WASHINGTON, D.C. — President Joe Biden’s first address to Congress is an invite-only affair, no guests allowed.
The restrictions for Wednesday’s event are due to COVID-19 safety protocols and will limit the number of people inside the Capitol for the president’s first major indoor event since he took office on Jan. 20.
“Obviously the events of the 6th are poignant reminders of why we need to be vigilant,” said Michael Plati, the U.S. Secret Service special agent in charge who is leading security for the joint session. “But the standard of security remains the same.”
Congressional leadership extended the invitations, and anyone without one must leave the building by 5 p.m. Wednesday, though staff with Capitol offices and those credentialed by the Sergeant at Arms can remain in the building, according to a memo by Timothy Blodgett, the acting sergeant at arms. Official visitors are allowed only until 1 p.m. and they must be escorted into the Capitol from the barricades.
While senators are in Washington this week, the House is not in session, with most lawmakers working remotely. House Republicans are holding a private retreat in Florida and it’s doubtful many will rush back to attend.
Chief Justice John Roberts is the only member of the Supreme Court who was invited to Wednesday’s speech. He plans to attend, court spokeswoman Kathy Arberg said.
House Speaker Nancy Pelosi invited Biden to the chamber to “share your vision for addressing the challenges and opportunities of this historic moment.” Presidents typically don’t deliver a formal State of the Union address to Congress until their second year in office.
The joint session is designated as a “national special security event,” which clears the way for communication, funding and preparation between multiple agencies in Washington, including the Capitol Police, Pentagon, Homeland Security and District-area police. Other such events are the State of the Union, the Super Bowl and the Democratic and Republican National Conventions.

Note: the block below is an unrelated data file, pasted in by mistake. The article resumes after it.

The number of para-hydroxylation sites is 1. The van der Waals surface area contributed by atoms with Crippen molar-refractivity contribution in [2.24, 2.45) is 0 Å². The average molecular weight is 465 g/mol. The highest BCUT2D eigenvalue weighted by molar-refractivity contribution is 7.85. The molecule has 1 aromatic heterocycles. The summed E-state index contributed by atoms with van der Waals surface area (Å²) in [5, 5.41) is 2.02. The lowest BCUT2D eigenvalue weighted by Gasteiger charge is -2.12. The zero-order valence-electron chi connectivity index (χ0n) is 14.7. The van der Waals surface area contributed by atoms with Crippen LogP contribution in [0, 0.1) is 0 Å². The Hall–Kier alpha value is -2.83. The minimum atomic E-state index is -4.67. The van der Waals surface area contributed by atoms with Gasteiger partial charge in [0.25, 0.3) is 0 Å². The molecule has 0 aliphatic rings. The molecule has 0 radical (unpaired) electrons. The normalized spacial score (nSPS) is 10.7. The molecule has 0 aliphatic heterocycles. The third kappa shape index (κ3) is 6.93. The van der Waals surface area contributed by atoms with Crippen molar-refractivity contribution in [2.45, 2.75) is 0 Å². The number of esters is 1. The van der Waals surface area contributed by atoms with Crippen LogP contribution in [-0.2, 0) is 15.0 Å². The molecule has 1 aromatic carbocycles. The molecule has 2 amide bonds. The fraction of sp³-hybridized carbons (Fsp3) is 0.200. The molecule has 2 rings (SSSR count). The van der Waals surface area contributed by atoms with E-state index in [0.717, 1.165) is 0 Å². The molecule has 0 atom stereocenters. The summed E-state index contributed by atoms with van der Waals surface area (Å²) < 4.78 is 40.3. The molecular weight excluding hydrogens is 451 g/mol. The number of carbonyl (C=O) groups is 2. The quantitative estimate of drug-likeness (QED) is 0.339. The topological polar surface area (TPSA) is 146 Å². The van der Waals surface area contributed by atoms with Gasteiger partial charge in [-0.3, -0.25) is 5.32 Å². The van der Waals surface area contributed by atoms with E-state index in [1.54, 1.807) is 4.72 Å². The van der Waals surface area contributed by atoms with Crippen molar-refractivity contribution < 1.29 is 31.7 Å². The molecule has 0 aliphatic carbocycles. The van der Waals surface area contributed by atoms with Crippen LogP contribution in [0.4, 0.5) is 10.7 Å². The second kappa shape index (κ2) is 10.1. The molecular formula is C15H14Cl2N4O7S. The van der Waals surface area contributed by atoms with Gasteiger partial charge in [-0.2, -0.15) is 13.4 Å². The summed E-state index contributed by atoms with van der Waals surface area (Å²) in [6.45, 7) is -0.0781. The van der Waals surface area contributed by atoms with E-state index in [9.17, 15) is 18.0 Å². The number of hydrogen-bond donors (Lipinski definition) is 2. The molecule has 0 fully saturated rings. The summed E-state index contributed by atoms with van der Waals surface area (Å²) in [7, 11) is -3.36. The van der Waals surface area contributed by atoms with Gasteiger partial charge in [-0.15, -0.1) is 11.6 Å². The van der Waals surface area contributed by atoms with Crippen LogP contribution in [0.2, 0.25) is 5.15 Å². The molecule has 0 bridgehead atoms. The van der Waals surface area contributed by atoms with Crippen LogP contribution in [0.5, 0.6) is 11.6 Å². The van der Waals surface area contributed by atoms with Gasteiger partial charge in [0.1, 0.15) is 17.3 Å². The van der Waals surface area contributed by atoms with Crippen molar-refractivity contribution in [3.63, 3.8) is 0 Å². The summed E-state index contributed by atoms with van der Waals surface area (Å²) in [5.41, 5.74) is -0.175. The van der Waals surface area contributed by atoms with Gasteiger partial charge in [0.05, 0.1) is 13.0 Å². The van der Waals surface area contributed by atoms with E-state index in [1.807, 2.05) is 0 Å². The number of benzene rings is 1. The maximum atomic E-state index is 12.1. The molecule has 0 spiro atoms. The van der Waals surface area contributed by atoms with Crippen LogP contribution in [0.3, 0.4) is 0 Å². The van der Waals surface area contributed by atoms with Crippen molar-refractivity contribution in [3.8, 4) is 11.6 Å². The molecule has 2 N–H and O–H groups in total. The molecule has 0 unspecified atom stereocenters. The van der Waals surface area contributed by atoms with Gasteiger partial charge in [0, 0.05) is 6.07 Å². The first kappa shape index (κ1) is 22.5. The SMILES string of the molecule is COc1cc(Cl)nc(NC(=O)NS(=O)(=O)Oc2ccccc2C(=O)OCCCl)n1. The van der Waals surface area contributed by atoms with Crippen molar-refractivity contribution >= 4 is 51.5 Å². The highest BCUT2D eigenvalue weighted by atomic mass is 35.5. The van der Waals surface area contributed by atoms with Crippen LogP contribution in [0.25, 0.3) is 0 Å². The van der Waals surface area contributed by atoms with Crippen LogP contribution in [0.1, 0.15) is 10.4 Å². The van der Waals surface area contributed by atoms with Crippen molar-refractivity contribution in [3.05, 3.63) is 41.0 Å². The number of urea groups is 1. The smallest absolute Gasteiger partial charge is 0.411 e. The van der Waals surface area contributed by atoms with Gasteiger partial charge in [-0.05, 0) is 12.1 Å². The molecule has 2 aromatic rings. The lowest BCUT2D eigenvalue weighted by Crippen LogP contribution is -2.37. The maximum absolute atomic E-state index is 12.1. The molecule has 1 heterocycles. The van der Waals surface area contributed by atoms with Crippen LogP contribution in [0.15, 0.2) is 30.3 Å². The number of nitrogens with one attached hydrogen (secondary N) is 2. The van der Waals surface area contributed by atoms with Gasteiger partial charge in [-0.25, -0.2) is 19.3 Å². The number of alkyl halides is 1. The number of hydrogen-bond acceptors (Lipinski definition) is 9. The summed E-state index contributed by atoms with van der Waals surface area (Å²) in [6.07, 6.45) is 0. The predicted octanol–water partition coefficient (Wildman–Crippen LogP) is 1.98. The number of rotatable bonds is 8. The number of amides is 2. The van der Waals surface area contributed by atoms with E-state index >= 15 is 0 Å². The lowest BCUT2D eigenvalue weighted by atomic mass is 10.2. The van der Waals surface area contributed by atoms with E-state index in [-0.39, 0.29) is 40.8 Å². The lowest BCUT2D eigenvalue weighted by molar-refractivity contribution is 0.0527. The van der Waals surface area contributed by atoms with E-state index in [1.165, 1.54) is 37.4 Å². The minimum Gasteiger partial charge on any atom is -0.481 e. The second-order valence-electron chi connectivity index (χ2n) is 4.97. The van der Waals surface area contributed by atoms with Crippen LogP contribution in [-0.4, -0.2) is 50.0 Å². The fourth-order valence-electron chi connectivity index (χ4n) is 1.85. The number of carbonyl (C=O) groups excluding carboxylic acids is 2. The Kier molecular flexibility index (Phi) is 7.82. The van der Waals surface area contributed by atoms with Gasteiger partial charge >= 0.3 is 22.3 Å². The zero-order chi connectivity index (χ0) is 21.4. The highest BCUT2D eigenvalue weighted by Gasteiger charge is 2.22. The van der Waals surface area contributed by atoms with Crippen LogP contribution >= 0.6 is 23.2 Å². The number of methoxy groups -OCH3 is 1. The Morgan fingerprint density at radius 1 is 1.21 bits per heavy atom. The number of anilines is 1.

Biden’s address comes as he completes his first 100 days in office. The address will provide him an opportunity to update the American public on his progress toward fulfilling his promises and make the case for the $2.3 trillion infrastructure package he unveiled earlier this month.
Security will be tight around the Capitol region for the event. National Guard troops, in place since the riot, are still in the area. Some security plans will be obvious: officers in uniforms, checkpoints, metal detectors, fencing. Some won’t. Capitol police said Monday that streets around the Capitol will be shut down two hours before the event.
Law enforcement officials never go into too much detail about security so would-be attackers aren’t tipped off. But Plati said they’ve taken into account recent events, and also have watched other major U.S. events, like the verdict in the Derek Chauvin trial in Minneapolis and the response to it.
“There are always opportunities to learn from these incidents, but the planning is comprehensive” and incorporates the possibility for mass civil unrest or other security concerns, Plati said.
“We continuously evaluate the intelligence with our partners and refine the plan; we look to make those refinements,” Plati said.